“Most analyses of misinformation focus on popular and social media, but the scientific enterprise faces a parallel set of problems—from hype and hyperbole to publication bias and citation misdirection, predatory publishing, and filter bubbles,” the authors of the study wrote in their paper.
“In this perspective, we highlight these parallels and discuss future research directions and interventions,” the authors added.
In the paper, researchers highlight the negative effects of misinformation, with its potential to destabilize international peace, meddle in democratic decision making, and posing a threat to public health and the well-being of the world.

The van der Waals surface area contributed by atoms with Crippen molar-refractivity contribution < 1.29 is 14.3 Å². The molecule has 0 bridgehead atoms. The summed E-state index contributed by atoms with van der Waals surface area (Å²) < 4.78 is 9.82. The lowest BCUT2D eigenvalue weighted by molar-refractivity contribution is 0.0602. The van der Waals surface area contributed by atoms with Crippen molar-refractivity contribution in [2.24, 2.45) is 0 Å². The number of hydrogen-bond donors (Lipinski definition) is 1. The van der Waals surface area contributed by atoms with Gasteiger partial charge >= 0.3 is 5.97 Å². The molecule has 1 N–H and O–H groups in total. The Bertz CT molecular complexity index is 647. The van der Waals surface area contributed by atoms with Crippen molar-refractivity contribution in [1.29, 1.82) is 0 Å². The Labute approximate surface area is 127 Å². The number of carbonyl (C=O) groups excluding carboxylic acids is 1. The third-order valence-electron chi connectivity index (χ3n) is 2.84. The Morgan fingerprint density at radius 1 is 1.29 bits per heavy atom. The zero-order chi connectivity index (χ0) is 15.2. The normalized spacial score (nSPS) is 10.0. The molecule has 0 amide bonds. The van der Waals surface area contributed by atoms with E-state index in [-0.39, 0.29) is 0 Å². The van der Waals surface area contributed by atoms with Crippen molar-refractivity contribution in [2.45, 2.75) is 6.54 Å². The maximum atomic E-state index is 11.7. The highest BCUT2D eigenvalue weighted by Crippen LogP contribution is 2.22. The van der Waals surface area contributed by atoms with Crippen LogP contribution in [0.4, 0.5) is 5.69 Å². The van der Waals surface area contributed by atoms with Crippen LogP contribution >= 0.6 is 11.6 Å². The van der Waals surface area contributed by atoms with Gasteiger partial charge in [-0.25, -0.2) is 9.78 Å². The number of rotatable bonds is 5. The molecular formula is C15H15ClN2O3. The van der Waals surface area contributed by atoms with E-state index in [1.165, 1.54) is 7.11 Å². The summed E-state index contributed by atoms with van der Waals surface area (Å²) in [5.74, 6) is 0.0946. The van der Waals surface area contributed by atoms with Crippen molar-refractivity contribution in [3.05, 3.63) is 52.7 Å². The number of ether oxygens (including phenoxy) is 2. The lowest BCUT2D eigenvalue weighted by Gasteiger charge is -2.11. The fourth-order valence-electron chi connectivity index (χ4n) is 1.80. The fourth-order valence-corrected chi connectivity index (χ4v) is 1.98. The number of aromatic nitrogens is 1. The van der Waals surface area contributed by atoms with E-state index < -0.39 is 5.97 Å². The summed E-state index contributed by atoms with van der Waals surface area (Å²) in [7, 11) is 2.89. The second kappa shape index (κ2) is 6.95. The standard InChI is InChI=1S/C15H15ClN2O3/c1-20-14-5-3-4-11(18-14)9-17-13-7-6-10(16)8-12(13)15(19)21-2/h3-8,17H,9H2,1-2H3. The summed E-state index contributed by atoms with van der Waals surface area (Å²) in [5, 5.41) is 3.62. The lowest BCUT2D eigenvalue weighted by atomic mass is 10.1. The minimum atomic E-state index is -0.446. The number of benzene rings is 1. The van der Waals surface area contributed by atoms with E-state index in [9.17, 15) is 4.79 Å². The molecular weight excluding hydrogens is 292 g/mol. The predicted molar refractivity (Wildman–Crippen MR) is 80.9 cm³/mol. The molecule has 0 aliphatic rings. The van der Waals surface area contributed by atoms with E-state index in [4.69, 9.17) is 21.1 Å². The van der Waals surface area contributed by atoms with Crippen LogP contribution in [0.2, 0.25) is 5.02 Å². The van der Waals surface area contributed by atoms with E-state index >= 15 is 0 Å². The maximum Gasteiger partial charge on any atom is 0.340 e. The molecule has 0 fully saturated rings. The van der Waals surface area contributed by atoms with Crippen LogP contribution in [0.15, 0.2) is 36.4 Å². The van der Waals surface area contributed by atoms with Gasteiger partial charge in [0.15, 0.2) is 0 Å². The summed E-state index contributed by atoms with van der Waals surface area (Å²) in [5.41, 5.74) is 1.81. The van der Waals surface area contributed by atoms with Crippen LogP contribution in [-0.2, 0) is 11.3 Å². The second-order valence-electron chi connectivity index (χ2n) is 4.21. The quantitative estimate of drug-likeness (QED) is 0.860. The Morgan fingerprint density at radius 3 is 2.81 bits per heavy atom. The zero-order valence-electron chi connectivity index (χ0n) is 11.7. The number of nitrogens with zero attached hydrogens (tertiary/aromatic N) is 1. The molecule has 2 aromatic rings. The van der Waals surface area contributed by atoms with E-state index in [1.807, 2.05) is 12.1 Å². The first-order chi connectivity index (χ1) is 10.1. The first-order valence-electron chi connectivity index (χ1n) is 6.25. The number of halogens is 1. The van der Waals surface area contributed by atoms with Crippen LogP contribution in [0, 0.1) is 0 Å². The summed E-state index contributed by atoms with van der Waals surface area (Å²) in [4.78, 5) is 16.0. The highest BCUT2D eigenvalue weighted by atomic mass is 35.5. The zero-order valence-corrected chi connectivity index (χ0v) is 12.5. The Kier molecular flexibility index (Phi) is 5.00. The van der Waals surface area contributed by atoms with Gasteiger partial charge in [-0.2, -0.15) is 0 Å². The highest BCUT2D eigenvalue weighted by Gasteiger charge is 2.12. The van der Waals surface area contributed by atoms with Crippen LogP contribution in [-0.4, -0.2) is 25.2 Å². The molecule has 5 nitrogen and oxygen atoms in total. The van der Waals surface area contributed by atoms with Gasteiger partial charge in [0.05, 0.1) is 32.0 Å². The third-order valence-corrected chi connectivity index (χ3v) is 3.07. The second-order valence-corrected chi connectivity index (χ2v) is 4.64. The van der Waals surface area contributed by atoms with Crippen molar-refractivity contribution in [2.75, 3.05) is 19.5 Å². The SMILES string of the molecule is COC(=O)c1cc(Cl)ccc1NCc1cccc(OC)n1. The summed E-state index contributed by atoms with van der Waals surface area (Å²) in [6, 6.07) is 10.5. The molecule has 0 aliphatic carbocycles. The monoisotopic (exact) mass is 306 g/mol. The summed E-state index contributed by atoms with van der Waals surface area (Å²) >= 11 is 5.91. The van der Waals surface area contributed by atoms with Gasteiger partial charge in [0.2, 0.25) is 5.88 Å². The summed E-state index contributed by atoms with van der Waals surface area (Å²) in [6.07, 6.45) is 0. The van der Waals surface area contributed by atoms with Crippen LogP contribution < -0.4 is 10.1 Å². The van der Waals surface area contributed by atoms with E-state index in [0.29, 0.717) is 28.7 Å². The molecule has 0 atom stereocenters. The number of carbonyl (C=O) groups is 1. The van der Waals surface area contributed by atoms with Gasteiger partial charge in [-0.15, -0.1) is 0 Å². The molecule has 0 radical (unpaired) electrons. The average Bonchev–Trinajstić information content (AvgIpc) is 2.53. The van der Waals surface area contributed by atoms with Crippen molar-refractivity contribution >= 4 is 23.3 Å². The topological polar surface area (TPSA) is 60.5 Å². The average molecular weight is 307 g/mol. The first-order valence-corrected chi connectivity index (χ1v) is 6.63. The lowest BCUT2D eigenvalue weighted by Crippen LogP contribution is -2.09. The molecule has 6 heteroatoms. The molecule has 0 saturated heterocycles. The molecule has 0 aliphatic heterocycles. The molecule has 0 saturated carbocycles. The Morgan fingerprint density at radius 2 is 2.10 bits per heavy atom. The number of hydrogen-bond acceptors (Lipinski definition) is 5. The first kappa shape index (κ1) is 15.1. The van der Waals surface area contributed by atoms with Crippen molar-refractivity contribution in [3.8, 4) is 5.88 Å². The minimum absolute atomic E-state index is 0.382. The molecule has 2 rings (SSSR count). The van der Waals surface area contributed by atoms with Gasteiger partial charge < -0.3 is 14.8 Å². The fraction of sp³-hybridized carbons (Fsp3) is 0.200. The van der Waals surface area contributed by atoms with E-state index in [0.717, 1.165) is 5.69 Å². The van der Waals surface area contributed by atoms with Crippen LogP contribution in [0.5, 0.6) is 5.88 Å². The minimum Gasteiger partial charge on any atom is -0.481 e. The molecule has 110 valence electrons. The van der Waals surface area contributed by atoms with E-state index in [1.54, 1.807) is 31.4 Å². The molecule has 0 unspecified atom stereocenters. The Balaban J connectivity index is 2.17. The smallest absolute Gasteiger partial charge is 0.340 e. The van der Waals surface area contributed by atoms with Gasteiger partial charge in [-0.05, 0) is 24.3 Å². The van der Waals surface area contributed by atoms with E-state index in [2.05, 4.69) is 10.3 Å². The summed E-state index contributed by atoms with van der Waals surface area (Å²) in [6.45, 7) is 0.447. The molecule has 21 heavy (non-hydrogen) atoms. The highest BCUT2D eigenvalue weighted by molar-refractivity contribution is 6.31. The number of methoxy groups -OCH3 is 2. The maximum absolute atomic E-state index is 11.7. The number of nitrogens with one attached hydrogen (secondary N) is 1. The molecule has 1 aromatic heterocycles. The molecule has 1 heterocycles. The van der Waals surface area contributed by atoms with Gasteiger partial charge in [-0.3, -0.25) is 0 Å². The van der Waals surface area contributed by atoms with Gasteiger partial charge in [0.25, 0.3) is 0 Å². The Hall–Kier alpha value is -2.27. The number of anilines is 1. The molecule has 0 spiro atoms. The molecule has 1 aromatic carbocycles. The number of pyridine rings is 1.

“Most of the research efforts and interventions examine broad, public consumption of misinformation—modeling the spreading dynamics of falsehoods, examining social network effects, and evaluating crowd-sourced mediation, with a special focus on crisis events and political elections,” the journal article reads.
“In this article, we turn the spotlight on science. We look at the ways that misinformation can travel within science due to misaligned incentives, out-of-date publishing norms, and sociotechnical systems that concentrate attention and credit on a small subset of the literature.”
The paper was authored by Jevin West and Carl Bergstrom.